Ashish: And do a lot of people within the community like shopkeepers, schoolteachers and different kinds of people accept this currency?

Ruth: At first, it was very hard to have them accept it because community currencies are very complex, and so it needed a lot of capacity building and training on how the voucher and community currency worked. But, the first thing we did was to work with already existing businesses, which traded within an existing network. These are businessmen and women who have already lived in the same community and know each other because of the business relationship they have. They already knew whom they bought their charcoal from, and which hospital clinic would they take their child to etc. So, after extensive training and developing an understanding of the operations it becomes easier for them to start accepting community currency as a voucher.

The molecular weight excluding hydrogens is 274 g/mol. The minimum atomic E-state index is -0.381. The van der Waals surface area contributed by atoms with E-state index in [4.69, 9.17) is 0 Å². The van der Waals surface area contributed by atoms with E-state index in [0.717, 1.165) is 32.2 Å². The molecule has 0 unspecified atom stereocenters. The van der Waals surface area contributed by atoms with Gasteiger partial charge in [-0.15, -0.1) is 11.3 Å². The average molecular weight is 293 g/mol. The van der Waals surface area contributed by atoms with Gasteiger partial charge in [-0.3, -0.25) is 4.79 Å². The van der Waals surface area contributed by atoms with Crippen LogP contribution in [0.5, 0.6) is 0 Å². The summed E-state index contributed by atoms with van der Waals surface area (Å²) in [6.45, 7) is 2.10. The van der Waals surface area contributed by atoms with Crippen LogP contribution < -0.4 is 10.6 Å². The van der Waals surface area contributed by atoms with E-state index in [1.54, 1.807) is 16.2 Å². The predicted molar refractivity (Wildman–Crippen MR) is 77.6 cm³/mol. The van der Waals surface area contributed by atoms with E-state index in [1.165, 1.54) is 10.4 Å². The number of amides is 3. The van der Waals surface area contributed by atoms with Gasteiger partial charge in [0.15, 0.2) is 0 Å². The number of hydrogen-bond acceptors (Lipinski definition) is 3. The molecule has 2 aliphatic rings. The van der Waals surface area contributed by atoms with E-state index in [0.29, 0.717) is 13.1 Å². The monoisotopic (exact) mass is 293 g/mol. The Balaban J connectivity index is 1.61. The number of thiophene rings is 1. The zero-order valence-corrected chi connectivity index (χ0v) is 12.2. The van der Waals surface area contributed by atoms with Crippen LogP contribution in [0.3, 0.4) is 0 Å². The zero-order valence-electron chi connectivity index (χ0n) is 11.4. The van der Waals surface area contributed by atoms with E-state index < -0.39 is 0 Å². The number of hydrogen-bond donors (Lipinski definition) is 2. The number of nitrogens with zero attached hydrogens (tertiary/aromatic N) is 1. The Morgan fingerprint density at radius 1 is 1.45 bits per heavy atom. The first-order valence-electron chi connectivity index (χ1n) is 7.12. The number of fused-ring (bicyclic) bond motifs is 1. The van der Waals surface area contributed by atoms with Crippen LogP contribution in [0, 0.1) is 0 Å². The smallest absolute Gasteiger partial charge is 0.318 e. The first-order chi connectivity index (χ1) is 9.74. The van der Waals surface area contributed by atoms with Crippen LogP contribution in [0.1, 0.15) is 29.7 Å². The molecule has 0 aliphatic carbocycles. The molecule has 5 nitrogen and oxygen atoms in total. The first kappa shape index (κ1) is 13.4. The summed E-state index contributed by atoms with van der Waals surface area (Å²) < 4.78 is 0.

Ashish: How long has this process been on?

Ruth: The pilot was done in 2010, and the first community currency called ‘Bangla paisa’ (there is an area called Bangladesh in Mombassa) was launched in 2013. The highest denomination is 50 which is equal to half a dollar or 50 cents. And this note can only be used within a particular community. So, for example in the Bangladesh community, it would have a stamp saying Bangla paisa, paisa as you know is Swahili for money, also Hindi for money. Yes, so this has been officially running since 2013.

Ashish: And do you know approximately how many people use the community currency?

Ruth: We have about 280 in each of the communities that we work with, and now we are working with 6 communities in Kenya.

Ashish: Okay. And how much money will they be able to save on an average, if they use this a few times?